In our Hong Kong mothers’ kitchen such is kept to stir fry Bok Choy, or to saute shitake mushroom (3 or 4 drop cooking oil, then the chicken fat, when the oil is hot add minced/chopped garlic, when garlic release the fragrance put in the mushroom or bok choy to stir fry, that’s yummy and smell like a spa!)
Do you have any recipes for the chicken meat?
Against All Grain
There are a ton of recipes using chicken on the blog. Go to the magnifying glass symbol at the top and type in chicken, and choose from there! My Leftover Roast Chicken Soup is a fan favorite!
The fat is precious stuff! Good for the brain and gut. Why skim it?
I’ve heard concerns about integrity of fats after being cooked so long (ie in a slow cooked stock).
From my understanding thru WAPF chicken fat is a high heat fat. Usually cooking the fat in a slow cooker will never bring those fats to a very high heat, thus preserving the integrity.
The foam that forms while cooking is not fat… it’s the “bad stuff” or impurities. Skim that off. The fat will rise to the top after the both cools.
I totally agree with skimming the foam… ish :)… I was just wondering why she skims off the fat in steps 2 and 3.
Do you skin the chicken pieces first or put them in with skin still on? Thanks!
I have a hard time digesting fats so I usually skin the chicken first. I also skim the broth after it’s cold. Not to picky about these steps but personally I find an oil slick on top of my soup unpalatable, but it’s probably not unhealthy. The step I am careful with is skimming the scummy particles and foam off after it first comes to a boil. My favorite stock is turkey, either using a previously roasted carcass, as Glenda mentions, or raw backs and necks, which are usually reasonable priced.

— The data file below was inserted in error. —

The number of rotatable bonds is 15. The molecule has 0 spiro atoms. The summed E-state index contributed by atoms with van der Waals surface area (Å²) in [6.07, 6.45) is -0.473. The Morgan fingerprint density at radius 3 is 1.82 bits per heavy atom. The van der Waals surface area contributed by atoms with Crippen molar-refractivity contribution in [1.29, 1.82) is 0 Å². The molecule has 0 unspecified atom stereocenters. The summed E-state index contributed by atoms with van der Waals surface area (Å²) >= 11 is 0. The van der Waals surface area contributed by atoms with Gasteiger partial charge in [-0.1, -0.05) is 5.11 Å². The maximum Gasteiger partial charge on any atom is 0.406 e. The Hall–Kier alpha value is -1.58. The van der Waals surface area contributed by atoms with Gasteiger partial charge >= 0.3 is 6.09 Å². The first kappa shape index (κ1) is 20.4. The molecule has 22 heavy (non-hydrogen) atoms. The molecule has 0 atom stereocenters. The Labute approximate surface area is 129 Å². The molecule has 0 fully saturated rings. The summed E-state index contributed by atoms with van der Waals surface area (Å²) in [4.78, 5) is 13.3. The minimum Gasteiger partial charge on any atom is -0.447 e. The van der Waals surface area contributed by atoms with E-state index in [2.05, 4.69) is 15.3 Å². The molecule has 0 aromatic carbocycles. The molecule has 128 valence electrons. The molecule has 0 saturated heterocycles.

Does anyone have any suggestions for beef broth/stock? I’ve made it using marrow bones but the packages I got had a lot of what appeared to be joints, not bones containing marrow. I’m sure the broth was still healthy but we didn’t like the flavor. Also, is it always better to roast the bones before using them for stock?
If I buy the chicken from Tropical Traditions, is the chicken parts ok, or better to get the whole fryer? I live in a small town where you cannot find organic whole chickens at the grocery store.
We love homemade bone broth in the crockpot. It’s definitely a staple in our kitchen too. Blessings to you, Kelly
How long can I store this broth in the refrigerator before it would “go bad”?
How long will this broth keep in the fridge?
Has anyone adapted this recipe for pressure cooker?
Bone Broths have so many great health benefits! Thanks for sharing this recipe 🙂
Why do you skim off the fat out of curiosity? I would want a higher fat content…does it matter?
Tried this last night with bone-in chicken thighs and it took almost 4 hours for the chicken meat to get to 165 degrees on high. Maybe my crockpot is just weak? Is there any advantage/disadvantage to letting this go longer…like 24 hours?
Jan McGivern Lewis
Danielle, why do you skim the fat off the broth? And what do you do with it? I have your cookbook, but it doesn’t say in here either. Thanks!
When drinking this broth over the days, is it reheated or drank cold?
.Using a pressure cooker for an hour and 15 minutes beats the crockpot
So this might be a silly question, but it says to freeze in jars, do they mean glass jars? Wouldn’t a glass jar in the freezer break? (I know you can put booze in the freezer to chill it, but still that can break as well.)
Hi, the recipe calls for filtered water. Where do I get that… or what kind do you use?
We have a filtration system at home. But you can buy filtered water at any grocery store or use something similar to a Brita filter
I’ve never cooked a whole chicken before. At what point in this recipe do you remove the gizzards?